Despite concerns in some corners of the coffee industry that automation replaces baristas, this view is generally shortsighted. Although this may be true in some locations where coffee is not the primary product, such as gas stations, coffee shops like Pret rely on well-trained staff to work in tandem with the technology.
In some stores, for example, baristas will manually steam milk while the superautomatic machine extracts the espresso. Pret baristas are also needed to engage with customers, and perform regular quality checks. If anything is amiss, they are able to calibrate automatic equipment in a short amount of time – even across countries.
“An average calibration takes between five to ten minutes, which is still less time than I ever spent dialling in and wasting coffee to try to nail the perfect shot in my bespoke [specialty] days,” Stephen adds. “We’re able to calibrate and update recipes across markets with ease, and we’re in regular communication with global markets to make sure we’re aligned with our international offerings.”
Will the future of coffee be automated?
As Pret A Manger continues to lead the way in delivering speed, convenience, and quality – while also accommodating new trends and changing consumer habits – automation will undoubtedly play a central role.
The more it transitions to automated technology, the more it may appear that Pret is taking a step away from specialty coffee. However, Stephen claims the use of automation isn’t driving away customers. On the contrary, he says its offers a balance that keeps people coming back time and again.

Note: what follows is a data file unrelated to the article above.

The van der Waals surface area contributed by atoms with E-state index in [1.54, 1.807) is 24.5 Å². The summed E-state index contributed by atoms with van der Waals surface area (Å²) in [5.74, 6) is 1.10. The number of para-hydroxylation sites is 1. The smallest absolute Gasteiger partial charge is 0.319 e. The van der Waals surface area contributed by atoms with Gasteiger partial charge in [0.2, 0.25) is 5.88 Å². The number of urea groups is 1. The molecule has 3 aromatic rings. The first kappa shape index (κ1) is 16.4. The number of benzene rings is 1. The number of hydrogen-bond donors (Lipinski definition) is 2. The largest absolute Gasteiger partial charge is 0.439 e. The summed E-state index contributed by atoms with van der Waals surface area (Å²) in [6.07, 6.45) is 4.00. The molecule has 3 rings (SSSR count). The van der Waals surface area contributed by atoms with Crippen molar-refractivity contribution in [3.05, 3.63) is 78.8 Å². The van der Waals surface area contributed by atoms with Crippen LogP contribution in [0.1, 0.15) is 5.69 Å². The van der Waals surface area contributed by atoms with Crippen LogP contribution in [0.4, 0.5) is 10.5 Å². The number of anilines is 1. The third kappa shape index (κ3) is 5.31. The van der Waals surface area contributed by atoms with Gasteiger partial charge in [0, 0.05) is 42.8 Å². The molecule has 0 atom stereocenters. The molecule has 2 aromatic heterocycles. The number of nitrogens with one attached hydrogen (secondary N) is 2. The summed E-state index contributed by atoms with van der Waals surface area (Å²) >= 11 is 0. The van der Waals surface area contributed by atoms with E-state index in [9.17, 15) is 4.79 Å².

“Some people will say that automation leads to a ‘flattening’ of coffee quality – and to that I say that many customers and coffee drinkers are simply not interested in the extremes of quality. There’s enough space in the market for the specialists and the people who want excellently extracted coffee quickly so they can continue on with their day.”
Indeed, a report by World Coffee Portal suggests that approximately one-third of UK customers are open to fully automated coffee service, and that the automated coffee market has already doubled in less than five years. It seems likely, then, that automated machinery will play an integral part in managing workflow and efficiency in the coffee industry as a whole.
In the specialty coffee sector, businesses are already following the example of brands like Pret A Manger by embracing new technologies to streamline waiting times, maximise consistency, and improve customer service.
Brands such as Elektra and Heylo design equipment specifically to cater to the specialty market. These provide baristas with a range of customisable parameters, including brew temperature and pressure, so that they can unlock each coffee’s full potential. However, they also provide staff with the opportunity to focus on other areas of the workflow, such as milk steaming or customer interaction.
It’s only natural that Pret, which has been a bellwether for the UK coffee industry for so long, will continue to adopt the most innovative tech while staying true to its original purpose: to bring high-quality food and coffee to the high street.